Australian education reviews of the late 1990‘s and early 2000 focussed a lot on teacher-oriented goals and strategies for delivering better education by looking at the nature of teaching, as opposed to the nature of learning. The Quality Matters Report of the Review of Teacher Education NSW (Ramsey, 2000) stressed the importance of and the need for improving the quality of teachers and teaching. It is interesting to note that the introductory statement in the report says:
“The society we have is largely created in our schools. It is primarily from teachers that a love of learning is acquired. The intellectual energy underpinning our society begins in the classroom, where teachers develop the talents and capacities of their students… We are a ‘learning society’, increasingly reliant on the creation of knowledge, the acquisition of new skills and the communication of information. The boundaries between learning, work and social participation are becoming blurred.” (Ramsey, 2000, p. 9)
At the turn of the 21st Century, we were beginning to recognise the impact of social networking and the changing role of the teacher, from that of a knowledge giver, to a learning facilitator.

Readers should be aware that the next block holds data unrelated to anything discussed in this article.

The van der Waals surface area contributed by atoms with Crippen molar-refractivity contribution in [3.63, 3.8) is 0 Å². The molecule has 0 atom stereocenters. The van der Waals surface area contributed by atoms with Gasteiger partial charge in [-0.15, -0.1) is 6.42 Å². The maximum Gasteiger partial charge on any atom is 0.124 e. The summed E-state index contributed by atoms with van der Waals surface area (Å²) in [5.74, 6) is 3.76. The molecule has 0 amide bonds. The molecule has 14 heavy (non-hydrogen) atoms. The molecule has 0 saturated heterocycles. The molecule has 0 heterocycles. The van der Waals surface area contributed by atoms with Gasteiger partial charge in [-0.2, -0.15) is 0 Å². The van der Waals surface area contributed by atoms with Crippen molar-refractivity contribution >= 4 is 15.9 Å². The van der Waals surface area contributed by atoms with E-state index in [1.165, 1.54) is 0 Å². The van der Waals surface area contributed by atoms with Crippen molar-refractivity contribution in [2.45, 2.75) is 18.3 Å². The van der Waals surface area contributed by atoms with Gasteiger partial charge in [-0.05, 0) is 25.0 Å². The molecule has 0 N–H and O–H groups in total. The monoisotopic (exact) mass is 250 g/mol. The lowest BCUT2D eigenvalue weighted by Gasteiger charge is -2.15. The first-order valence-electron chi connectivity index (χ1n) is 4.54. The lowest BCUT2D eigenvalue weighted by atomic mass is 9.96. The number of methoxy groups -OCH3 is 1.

In 2004, the DET’s The Futures Project, aimed to determine the quality of services provided by the DET, as a public education system, as well as if and how the system may be improved. This project, as a consultation process, recognised the importance of ICT and it’s role in facilitating engaging learning and teaching practice. Whilst it also pointed out the need for a more effective infrastructure in public schools, this project did not however take into account or make the connection between ICT and pedagogy, rather ICT as a skills-oriented tool, for which teachers require clear guidance. This project, referencing the teaching and learning during the Web 1.0 era of “read only” online access, also began in the year the term Web 2.0 was coined and a new way of thinking and networking was starting to flourish. (O’Reilly, 2005) There is not much scholarly literature available hypothesizing on the influence of Web 3.0, or the Semantic Web, as it is known. (Ohler, 2008) Web 3.0 will provide a means for data integration whereby students conducting a search on Google for example, will no longer be given a list of possible related search results, but an integrated, categorised, interconnected and possibly already compared search report. Moravec (2009) presents a concise paradigm for thinking about Web 3.0 from a systemic perspective. Some of the key characteristics of Web 3.0 described by Moravec are that it is fundamentally complex and creative, conceptualised as intentional and self-organsing, as opposed to Web 2.0 being heterarchic and Web 1.0 hierarchic. What opportunities this intentionally self-organisational structure may bring to the way we design teaching and learning practice will remain to be seen, but a hypothesis could be drawn that educators will rely less and less on software and hardware driven learning design and instead conceptually creative and innovative approach to facilitating learning.